Truong Chi Trung, the Deputy Minister of Finance, said Viet Nam has an excellent opportunity to examine its economic mechanism
The ministry received some 65 petitions during the annual meeting between the Prime Minister and the business community and another 120 petitions from enterprises. We have selected and divided them into several main categories.
In terms of finance, there are four leading issues:
First, with regard to prices for land compensation, many enterprises want price increases while others demand the opposite.
As directed by the Government, the ministry is drafting a document to guide the new Land Laws. This will give enterprises land for production and also ensure the rights of people who lose their land due to relocation.
Second, the ministry will try to strengthen the capital market in order to diversify capital as well as to provide businesses with more funding for short and long term investment.
But enterprises should know that the demand for investment is so much that the State will have difficulty distributing enough capital. Many enterprises will need to acquire capital from other financial sources.
Third, we should find solutions for dealing with the bad loans owed from industry and business. Some credit organisations suggest that we establish a preventive fund for the risky situations.
The ministry said it will co-operate with the State bank on this matter. We will reconsider and correct some documents. However, we have to think about how much should be extracted for the fund. If we extract too much, there won’t be enough left for funding enterprises. Besides, we still don’t have an auditing system to meet international demand.
Finally, many enterprises that are not run by the state ask for investment incentive capital while this money tends to be used for subsidised projects in certain regions.
However, we also must consider that certain industries, like pineapple growing and agricultural processing, could benefit from more capital.
Many enterprises also complain about tax and customs requirements.They dislike the complicated procedures and policies and blame them for interrupting their more immediate and relevant work.
Enterprises also criticise the overlapping bureaucracies between various Government agencies which they say makes their work more complicated.
The ministry will work to clear up the policies and apply them to all the enterprises without discriminating. We will also try to fix and unify the tax system.
Tran Vinh Hai, President of Hai Khanh International Deliver, Receive and Transport Joint Stock Company’s management board,
said the state should create better conditions for the private enterprises.
The Government has issued many policies to benefit enterprises in the past few years, but some of these policies haven’t reached us in time. This creates a bad situation for private business.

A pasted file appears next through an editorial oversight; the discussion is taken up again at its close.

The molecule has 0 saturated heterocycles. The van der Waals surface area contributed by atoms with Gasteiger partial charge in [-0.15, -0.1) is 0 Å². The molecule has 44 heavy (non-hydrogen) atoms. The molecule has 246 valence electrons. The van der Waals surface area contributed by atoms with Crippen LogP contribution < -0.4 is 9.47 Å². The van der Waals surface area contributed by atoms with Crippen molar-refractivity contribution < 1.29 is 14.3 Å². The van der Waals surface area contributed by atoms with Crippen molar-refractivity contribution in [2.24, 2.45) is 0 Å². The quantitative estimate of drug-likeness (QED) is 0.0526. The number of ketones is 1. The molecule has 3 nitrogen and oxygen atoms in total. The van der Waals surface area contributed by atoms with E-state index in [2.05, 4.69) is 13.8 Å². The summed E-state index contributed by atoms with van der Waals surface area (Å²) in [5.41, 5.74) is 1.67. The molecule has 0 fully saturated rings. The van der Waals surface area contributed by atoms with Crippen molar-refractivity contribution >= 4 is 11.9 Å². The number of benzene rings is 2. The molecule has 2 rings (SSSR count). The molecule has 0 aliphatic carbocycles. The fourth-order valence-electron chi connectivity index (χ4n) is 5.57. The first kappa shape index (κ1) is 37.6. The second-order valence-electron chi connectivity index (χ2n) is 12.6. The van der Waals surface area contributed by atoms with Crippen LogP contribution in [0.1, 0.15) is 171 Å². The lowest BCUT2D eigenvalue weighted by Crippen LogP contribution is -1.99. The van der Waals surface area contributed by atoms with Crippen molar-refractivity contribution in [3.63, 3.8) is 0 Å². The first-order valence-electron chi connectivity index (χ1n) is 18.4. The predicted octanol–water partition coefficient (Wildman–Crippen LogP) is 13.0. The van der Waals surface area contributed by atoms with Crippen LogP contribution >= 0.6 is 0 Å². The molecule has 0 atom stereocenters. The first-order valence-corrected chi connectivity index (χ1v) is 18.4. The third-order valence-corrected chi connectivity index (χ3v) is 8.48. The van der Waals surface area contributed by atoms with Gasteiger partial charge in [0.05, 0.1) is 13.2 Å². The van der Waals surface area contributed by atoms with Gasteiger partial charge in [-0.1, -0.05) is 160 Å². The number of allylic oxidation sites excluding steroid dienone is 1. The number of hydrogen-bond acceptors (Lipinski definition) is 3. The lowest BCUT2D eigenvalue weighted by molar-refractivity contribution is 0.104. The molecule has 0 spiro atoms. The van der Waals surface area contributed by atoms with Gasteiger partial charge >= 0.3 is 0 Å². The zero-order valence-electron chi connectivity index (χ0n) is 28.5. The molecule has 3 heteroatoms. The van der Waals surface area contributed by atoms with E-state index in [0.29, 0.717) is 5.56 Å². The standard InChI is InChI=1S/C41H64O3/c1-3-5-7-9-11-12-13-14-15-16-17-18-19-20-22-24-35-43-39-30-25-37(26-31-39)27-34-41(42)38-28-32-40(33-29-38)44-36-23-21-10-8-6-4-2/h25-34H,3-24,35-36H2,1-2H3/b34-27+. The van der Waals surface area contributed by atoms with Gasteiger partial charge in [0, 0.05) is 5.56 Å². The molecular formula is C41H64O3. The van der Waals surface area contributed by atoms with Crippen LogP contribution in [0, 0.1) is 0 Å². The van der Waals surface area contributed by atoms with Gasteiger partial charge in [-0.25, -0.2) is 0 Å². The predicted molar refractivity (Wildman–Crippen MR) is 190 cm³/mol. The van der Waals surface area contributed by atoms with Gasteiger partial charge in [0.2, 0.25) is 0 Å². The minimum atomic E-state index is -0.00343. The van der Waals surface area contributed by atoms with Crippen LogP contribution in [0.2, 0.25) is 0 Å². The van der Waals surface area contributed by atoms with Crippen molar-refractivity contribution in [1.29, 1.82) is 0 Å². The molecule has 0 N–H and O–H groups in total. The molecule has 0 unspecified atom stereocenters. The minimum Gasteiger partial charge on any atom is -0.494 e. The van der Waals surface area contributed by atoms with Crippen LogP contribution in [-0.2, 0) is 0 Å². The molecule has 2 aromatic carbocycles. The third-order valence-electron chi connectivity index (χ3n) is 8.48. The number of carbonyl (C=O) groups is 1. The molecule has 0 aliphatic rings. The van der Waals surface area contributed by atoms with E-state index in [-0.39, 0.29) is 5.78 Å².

In addition, some authorities look more discriminatingly at private enterprises like us, which causes more difficulties for our operations.
For example, credit organisations pay very little attention to us, and they often underevaluate our collaterals (it often does not exceed 50 per cent of its value) while the tax, customs offices and police are more caution when dealing with us.
The Government should issue more rules to help eliminate discrimination against private enterprises. The state should provide more favourable conditions for helping private enterprises conduct business.
Society and public opinion should also praise private enterprises for their success. If these conditions were met, private businesses could do a great deal to help improve Viet Nam.
Atsushi Mise, president of the Japanese Business Association in Viet Nam,said the country should find ways to attract investment.
The Vietnamese Government has to provide good management for industries and train businessmen, while also moving the economy toward a market-based system.
Japanese investors now confirm that Viet Nam is a key market in which to invest. We used to pay too much attention to the Chinese market, which is not an appropriate strategy for long-term investors who should seek to mitigate risks.
We expect the State to create an effective legal system, as well as good infrastructure, to attract Japanese investors from the Chinese market. These reforms should include changes in transportation and input expenses.
In 2006, the economic corridor between Thailand, China and Viet Nam will initially set Viet Nam in a good position to benefit foreign investors. Viet Nam’s advantageous geographic position could make it the transportation key to the entire region.
In addition, the Vietnamese Government should create more incentives for foreign investors to compete with other countries in the region. If the country could meet such demands, it could become an ideal place for investors.
Nguyen Toan Thang, president of the management board for the Fruit, Vegetables and Agriculture Products Corporation, said Viet Nam’s commercial difficulties are the result of poor policy making.
In the process of agricultural product development, some projects are drawn badly and are major obstructions to development.
My corporation, for example, was merged from two corporations in 2003 with a system of subsidiaries and parent companies. At that time, we found that it wasn’t easy to unite an entire corporation. There are five companies that have hardly changed because they are all pineapple processing companies and they lack materials. They can process at only 10-15 per cent of the company’s planned capacity.
Vietnam Economic Review - (01/11/2004)